Cosby and the Cobra
THE current Mini Cooper is a delightfully chuckable and speedy little runabout, due to its short wheelbase, low weight and zesty 1.6-litre turbo engine.
But even a Mini’s specifications can be improved. Why not start by cutting that already-brief wheelbase down by another 15cm or so? We can probably lose about 40kg. And let’s replace that tiny fourcylinder with, I don’t know, maybe a 7.0-litre Ford V8.
That was Texan chicken farmer Carroll Shelby’s recipe for his awesome 1966 427SC Cobra, shoehorning the V8 into a curvy British roadster body to make a sports car so shatteringly powerful that it ruled race tracks worldwide even while being so demonic that some of the planet’s best drivers sometimes lost control while attempting to merely keep the thing in a straight line.
Shelby died last week at 89, a remarkable age for someone who spent a great deal of time in his own wicked Cobras. Yet, incredibly, there were some who felt the 427SC not powerful enough. One was US comedian Bill Cosby, who in the ’ 60s took delivery of a special Cobra. A dualsupercharged 600kw Cobra.
Cosby, who is somehow still alive, once described the experience of driving it:
‘‘ Ladies and gentlemen, I was idling. I was idling. The car had not moved. I had not put my foot on the gas pedal. And it was killing people.’’
To enjoy the full terror of Cosby’s Cobra ownership, hit Youtube and dial up a comedy piece appropriately titled 200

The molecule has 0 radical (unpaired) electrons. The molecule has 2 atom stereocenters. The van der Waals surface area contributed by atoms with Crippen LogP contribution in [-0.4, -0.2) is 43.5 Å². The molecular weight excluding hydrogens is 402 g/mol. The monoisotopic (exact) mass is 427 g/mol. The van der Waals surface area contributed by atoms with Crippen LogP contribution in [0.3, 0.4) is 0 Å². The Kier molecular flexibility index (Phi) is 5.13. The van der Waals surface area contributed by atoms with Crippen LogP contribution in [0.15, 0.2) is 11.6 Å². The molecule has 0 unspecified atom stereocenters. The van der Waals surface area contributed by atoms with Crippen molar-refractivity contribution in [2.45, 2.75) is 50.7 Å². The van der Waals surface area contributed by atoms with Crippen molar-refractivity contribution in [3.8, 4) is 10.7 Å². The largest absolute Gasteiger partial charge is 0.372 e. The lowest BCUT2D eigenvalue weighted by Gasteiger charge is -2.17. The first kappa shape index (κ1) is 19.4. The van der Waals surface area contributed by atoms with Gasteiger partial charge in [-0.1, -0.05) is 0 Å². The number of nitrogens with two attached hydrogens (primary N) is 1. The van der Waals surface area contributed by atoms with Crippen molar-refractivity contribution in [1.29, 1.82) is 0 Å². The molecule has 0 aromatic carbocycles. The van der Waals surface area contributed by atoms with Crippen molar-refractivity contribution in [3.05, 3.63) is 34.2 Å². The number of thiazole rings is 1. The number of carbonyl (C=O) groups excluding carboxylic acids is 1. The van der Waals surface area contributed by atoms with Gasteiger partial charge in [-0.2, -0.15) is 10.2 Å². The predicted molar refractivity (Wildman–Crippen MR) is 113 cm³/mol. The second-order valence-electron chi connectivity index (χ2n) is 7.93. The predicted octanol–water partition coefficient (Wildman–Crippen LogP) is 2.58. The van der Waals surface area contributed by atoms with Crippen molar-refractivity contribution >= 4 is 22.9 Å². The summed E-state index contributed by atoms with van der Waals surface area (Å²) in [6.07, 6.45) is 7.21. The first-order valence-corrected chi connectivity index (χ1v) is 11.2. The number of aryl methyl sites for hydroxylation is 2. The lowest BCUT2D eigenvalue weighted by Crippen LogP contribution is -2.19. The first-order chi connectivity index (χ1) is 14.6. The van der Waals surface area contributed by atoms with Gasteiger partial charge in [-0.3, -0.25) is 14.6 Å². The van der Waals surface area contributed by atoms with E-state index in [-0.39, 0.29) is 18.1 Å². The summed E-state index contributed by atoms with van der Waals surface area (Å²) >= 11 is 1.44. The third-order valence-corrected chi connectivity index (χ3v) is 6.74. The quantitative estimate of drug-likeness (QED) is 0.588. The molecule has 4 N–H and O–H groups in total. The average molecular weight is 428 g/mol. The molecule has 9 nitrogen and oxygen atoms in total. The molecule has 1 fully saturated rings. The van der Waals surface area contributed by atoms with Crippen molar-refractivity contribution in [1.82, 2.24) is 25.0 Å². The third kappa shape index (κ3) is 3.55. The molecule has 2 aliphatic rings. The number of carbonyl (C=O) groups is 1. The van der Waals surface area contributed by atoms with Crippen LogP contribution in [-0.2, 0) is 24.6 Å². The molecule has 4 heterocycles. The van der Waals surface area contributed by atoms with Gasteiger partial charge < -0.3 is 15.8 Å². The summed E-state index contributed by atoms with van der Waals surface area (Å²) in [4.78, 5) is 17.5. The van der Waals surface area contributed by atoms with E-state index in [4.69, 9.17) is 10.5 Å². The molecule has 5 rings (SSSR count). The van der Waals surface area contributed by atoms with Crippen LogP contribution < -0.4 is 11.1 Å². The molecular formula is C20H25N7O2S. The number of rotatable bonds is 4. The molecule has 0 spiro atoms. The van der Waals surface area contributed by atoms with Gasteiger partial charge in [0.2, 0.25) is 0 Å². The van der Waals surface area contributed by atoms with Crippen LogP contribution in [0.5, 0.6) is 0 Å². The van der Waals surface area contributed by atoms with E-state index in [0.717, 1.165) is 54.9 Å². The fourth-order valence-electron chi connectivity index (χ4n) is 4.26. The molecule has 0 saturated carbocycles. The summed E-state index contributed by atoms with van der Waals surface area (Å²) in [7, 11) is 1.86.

MPH. And marvel again that Shelby and at least some of his customers lived for so long to tell their tales. God bless that chicken-farming Texan hotrod genius.
NEXT, THE OPEL EVE ENZO Ferrari’s Christian name adorns one of his company’s finest and fastest cars. The Ferrari Enzo, built from 2002 to 2004, remains a rolling celebration of Italian automotive supremacy. As opera demonstrates, the Italian language lends itself to poetry and power. We do not always observe this in other languages. Consider the coming Opel Adam hatchback, named after the German company’s 19thcentury founder Adam Opel. Now, there’s nothing wrong with the name Adam. Nothing at all. Just so long as it isn’t the name of a car. SENNA INSINCERE SCHOLARLY British magazine Viz occasionally runs photographs depicting deeply insincere smiles, generally involving celebrities opening supermarkets and the like. For deep insincerity, however, it is impossible to beat Brazilian F1 driver Bruno Senna, nephew of multiple world champion Ayrton. Punted out of last Sunday’s Spanish GP by Michael Schumacher, then interviewed as Williams teammate Pastor Maldonado stormed to victory, Senna battled heroically against the impulse to scream: ‘‘That should have been me!’’
His uncle, a competitive fellow, would have understood.
Carroll Shelby: Chickenfarming hotrodder stuffed a monster V8 into a nippy roadster